Director of the B. Kenneth Simon Center for American Studies at the Heritage Foundation
Con to the question "Should the Government Allow Immigrants Who Are Here Illegally to Become US Citizens?"
"One of the most contentious issues in the debate over immigration reform is how to deal with the estimated 12 to 15 million illegal aliens in the United States. Supporters of "comprehensive" reform often falsely present the issue as a choice between permanent legalization and the forced deportation of each and every illegal immigrant. As the latter is unacceptable, the only reasonable position, they contend, is legalization, the approach adopted by the amnesty provisions of the Senate's immigration legislation. This approach is deeply flawed; it has been tried before and failed miserably. The better solution is to rely on law enforcement and market forces to end America's addiction to undocumented labor and to create legitimate opportunities for immigrants to continue their contributions to keeping America safe, free, and prosperous."
"What to Do With the Unlawfully Present Population? A Fair and Practical Strategy," Heritage Foundation, June 5, 2007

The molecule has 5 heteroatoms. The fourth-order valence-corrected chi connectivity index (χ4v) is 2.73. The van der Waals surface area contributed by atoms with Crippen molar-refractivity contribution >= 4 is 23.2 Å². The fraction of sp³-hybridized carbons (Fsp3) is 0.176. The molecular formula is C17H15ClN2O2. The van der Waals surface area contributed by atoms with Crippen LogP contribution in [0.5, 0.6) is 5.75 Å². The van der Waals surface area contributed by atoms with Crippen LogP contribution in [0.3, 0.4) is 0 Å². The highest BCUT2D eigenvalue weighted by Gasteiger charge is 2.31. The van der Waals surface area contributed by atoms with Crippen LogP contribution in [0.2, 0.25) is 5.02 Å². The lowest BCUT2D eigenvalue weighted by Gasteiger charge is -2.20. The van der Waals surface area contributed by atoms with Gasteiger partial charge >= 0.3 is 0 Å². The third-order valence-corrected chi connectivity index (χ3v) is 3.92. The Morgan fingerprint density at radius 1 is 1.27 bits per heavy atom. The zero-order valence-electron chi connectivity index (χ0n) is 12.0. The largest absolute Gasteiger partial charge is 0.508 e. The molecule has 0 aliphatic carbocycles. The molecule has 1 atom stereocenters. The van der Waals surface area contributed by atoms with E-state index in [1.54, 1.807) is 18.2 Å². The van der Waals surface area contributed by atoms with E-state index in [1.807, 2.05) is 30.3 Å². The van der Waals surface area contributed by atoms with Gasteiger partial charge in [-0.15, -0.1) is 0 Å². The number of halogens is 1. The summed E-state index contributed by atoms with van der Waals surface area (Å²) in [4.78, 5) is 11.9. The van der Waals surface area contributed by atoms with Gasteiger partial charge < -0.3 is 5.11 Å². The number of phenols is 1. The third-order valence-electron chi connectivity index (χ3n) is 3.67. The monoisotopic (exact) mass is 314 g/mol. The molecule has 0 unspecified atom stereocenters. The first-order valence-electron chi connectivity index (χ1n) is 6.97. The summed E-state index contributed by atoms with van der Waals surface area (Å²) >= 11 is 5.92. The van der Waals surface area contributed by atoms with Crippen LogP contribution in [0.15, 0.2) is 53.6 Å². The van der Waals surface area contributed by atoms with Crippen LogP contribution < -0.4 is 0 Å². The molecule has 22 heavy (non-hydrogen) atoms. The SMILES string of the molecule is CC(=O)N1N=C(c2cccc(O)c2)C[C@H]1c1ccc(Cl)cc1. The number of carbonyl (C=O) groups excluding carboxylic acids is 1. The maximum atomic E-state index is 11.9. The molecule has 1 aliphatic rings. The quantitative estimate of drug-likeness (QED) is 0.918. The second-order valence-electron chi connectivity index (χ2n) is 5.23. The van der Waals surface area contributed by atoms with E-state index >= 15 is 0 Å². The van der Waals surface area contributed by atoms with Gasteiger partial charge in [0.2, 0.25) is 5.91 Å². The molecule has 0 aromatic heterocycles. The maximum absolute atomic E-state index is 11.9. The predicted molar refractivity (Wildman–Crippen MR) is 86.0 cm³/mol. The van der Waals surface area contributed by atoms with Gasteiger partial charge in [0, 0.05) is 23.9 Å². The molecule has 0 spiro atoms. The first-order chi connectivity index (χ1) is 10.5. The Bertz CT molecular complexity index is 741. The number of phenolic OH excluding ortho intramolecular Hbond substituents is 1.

Experts Individuals with advanced degrees in fields relevant to immigration. Also top-level government officials (such as foreign leaders, US presidents, Founding Fathers, Supreme Court Justices, members of legislative bodies, cabinet members, military leaders, etc.) with positions relevant to immigration.
Involvement and Affiliations:
Director, B. Kenneth Simon Center for American Studies, Heritage Foundation, 1994-present
Senior Policy Analyst, Claremont Institute
Adjunct Fellow, Claremont Institute
Board Academic Advisor, Mount Vernon Estate (George Washington's home)
Former Professor, American Government, George Mason University
Former Professor, American Government, Catholic University of America
Former Professor, American Government, Claremont McKenna College
Former Professor, American Government, Hillsdale College